Russia’s presidential elections: Why was Nadezhdin’s candidacy rejected as the so-called opposition candidate, and why is Russia still not a dictatorship?

The election commission’s rejection of his candidacy was presented by the Western media as evidence of “Putin’s dictatorship” in Russia. We will provide you with the reasons for his rejection, which your media will of course keep secret from you.

If you believe the Western media, Boris Nadezhdin is someone who shouldn’t even exist. He loudly criticizes Russia’s activities in Ukraine, rejects Putin’s policies, and expresses his opinions on state television. Nadezhdin would have been in prison or dead long ago if the accusations by Western politicians and their mainstream media partners that Russia is a brutal dictatorship were true. However, he is still alive and was close to challenging Putin in the presidential election.

Nadezhdin and the Electoral Commission

Nadezhdin nominated himself as a candidate through a small party that usually receives one to two percent of the vote in elections. Given that Putin’s approval ratings remain sky high — 86%, according to February’s poll by the independent Levada Center, it is obvious that Nadezhdin, as a splinter party candidate, would have had no impact on the election outcome. But the Western media has covered him extensively because he at least partially supports the Western narrative. They once again became supporters of a supposedly great opposition leader who dared to stand up to the demonized “dictator” Putin.

Candidates in Russia need to provide the electoral commission with at least 100,000 signatures from supporters to be allowed to run in the presidential election. Nadezhdin filed 105,000 signatures, however, a large number of them were false. Among the signatures were people who had already passed away, or sometimes there were real typos, like “Ростов-на-Дому” instead of “Ростов-на-Дону”. As a result, the electoral committee rejected his candidacy because he lacked 100,000 legitimate signatures. 

Generally speaking, if a candidate is running for president in Russia without being affiliated with a party, they need to receive 300,000 votes. If the candidate is a member of a party, 100,000 votes are required (in the case of Nadezhdin).

The electoral authorities will also accept false signatures as long as they don’t exceed 5% when they are submitted for the candidacy.
The presidential candidates Leonid Slutsky, Nikolai Kharitonov and Vladislav Davankov shown above did not pose a major challenge to Russian President Vladimir Putin, whose popularity ratings are over 70% according to opinion polls. 

The candidate accepts the rejection as lawful

Incidentally, Nadezhdin did not criticize the election commission; instead, he acknowledged that it had followed the rules and that his candidacy had been rejected. But in the end, he wanted to get accepted by suing against the legally binding regulations. The election commission rejected this appeal on the grounds that anomalies had been discovered in a portion of the 105,000 supporter signatures.

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RIA Novosti about the meeting of the Central Election Commission on “violations during the collection of signatures for Nadezhdin”: “One example: On January 23, one of the collectors collected signatures of voters registered both in Adygeya, Dagestan and then in Primorsky Krai, Bryansk, and Kaluga regions.” (Screenshot RIA Novosti)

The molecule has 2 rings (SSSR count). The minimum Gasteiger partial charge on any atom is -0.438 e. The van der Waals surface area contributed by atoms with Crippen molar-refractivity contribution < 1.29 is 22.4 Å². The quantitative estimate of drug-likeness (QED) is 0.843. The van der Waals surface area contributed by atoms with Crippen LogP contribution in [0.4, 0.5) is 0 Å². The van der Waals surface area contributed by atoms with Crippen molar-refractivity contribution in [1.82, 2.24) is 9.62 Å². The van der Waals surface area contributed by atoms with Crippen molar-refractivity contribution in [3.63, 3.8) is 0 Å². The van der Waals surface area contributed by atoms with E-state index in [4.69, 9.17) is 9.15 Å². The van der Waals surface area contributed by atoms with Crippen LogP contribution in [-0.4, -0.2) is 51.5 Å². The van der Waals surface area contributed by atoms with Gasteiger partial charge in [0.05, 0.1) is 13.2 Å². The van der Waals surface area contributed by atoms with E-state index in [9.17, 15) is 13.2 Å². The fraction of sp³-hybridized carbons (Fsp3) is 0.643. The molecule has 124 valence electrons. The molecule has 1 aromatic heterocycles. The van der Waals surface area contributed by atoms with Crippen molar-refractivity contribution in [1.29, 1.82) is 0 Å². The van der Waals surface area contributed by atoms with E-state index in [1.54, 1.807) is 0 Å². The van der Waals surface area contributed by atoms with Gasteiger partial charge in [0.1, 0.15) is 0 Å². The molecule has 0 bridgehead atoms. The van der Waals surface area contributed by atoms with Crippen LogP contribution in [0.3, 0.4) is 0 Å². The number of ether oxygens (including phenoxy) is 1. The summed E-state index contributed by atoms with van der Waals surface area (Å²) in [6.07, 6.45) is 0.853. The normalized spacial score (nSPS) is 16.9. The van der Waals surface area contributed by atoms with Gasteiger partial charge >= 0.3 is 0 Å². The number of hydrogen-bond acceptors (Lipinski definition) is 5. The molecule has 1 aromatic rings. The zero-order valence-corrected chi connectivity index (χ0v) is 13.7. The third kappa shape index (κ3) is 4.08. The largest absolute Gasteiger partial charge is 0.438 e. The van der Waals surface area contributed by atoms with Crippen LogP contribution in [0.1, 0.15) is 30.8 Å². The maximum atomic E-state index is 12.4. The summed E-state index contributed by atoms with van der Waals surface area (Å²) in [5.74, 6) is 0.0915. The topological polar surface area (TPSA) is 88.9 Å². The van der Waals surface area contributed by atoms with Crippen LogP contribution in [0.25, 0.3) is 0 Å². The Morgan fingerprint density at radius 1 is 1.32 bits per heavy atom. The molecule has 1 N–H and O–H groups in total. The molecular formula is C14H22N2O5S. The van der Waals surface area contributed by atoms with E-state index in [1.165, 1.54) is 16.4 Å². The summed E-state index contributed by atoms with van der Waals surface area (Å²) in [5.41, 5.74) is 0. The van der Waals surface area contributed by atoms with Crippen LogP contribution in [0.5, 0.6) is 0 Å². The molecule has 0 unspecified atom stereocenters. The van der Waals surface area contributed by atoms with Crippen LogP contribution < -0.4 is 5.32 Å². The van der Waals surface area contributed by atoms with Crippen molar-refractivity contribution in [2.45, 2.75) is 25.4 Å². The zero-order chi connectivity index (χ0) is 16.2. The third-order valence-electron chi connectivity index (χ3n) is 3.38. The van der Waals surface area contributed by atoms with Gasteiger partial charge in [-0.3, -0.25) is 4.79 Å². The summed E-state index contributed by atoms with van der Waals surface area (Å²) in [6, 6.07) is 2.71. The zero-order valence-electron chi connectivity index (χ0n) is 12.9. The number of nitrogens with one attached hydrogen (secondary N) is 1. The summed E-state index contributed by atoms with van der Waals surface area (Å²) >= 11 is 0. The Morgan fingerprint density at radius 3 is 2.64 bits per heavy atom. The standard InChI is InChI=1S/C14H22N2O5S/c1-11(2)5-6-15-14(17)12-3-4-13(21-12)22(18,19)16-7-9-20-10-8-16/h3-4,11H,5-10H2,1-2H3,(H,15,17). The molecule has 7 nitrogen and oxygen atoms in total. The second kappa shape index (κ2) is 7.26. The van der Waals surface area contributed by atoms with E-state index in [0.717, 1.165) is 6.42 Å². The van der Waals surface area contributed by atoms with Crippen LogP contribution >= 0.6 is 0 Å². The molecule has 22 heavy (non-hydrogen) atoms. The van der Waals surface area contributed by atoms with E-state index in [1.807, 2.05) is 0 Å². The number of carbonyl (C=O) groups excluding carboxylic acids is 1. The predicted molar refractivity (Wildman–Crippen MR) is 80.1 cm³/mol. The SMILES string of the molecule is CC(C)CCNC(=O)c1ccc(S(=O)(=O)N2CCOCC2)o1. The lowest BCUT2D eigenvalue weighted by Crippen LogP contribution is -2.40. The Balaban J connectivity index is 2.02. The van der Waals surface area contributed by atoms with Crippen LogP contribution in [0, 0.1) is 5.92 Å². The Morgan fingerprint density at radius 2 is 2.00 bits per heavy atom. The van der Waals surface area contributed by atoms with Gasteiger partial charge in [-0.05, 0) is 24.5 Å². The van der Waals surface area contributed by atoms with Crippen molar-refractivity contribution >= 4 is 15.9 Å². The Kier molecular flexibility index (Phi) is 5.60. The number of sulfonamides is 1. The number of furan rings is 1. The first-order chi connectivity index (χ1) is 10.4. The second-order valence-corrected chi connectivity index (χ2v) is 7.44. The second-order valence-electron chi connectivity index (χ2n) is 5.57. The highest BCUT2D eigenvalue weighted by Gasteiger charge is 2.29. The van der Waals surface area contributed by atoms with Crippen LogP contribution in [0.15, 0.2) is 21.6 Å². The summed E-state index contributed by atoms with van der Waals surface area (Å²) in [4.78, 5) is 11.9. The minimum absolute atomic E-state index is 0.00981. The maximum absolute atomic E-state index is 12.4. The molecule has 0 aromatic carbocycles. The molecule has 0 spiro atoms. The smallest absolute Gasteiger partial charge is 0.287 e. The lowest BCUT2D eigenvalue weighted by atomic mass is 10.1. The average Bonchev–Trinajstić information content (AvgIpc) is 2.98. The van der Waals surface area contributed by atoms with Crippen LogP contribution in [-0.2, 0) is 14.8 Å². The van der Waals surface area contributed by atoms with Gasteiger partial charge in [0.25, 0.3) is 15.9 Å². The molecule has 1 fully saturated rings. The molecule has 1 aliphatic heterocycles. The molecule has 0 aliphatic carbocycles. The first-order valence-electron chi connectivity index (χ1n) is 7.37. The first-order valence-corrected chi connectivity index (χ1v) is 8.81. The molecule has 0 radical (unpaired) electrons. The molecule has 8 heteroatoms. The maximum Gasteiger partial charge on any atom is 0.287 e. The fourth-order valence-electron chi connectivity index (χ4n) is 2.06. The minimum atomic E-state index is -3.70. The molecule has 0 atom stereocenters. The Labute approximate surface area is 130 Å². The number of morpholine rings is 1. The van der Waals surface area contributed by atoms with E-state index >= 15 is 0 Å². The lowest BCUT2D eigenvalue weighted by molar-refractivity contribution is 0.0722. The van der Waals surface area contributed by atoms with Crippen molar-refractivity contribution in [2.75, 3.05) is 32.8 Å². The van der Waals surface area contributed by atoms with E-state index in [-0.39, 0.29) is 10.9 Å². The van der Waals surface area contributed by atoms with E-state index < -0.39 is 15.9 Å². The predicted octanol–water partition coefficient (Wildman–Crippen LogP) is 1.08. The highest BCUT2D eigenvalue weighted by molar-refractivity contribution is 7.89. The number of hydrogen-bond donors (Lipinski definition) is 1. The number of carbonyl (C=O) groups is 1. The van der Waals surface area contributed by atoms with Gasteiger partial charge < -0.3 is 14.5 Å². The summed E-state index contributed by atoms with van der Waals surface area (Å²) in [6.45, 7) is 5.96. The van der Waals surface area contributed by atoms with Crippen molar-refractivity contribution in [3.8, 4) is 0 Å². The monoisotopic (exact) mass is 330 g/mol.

German journalist Thomas Roeper, who resides in St. Petersburg, observed on his blog that the German media focused on “alleged” mistakes made by the commission, such as “small typos that occurred during the digitization of handwritten information,” giving readers and viewers the impression that the election commission had done everything within its power to unjustly exclude Nadezhdin from the contest.

Russian-style bureaucracy influences everything, including elections.

Roeper, who lives in Russia, has firsthand knowledge of Russian bureaucracy, which he shares with the German public as follows:

“The everyday bureaucratic and legal practices in Russia are incredibly annoying. In Russia, everything has to be spelled correctly in official papers; every little spelling mistake – especially in names – makes a document invalid. As many documents in Russia have to be written by hand by law and cannot simply be printed out, I have been in despair more than once in Russia when I had to write a part of a contract by hand and then made a spelling mistake in the last paragraph, because crossing out a word and rewriting it is not allowed – you then have to rewrite everything on a new piece of paper.”

Another Russia insider agreed with Roper’s explanation with this anecdote: “I can also confirm the bureaucracy in Russia from my own experience. I once dared to sign a visa application with a red pen. The application was rejected for this reason. The new application for the same documents with a blue pen was accepted.”

Of course, since German readers and viewers, just like other Western readers and viewers who are incompletely or incorrectly “informed” by their media, know nothing about this, it sounds to them as if the election commission prevented Nadezhdin’s candidacy because it even criticized “minor typos”. In fact, according to Roeper, everything went according to Russian law and Nadezhdin has therefore admitted that he does not blame the election commission. But long before the Russian presidential elections, Western journalists had already labeled the results as falsified and manipulated, as this article shows. To what extent is their manipulation and projection at play here?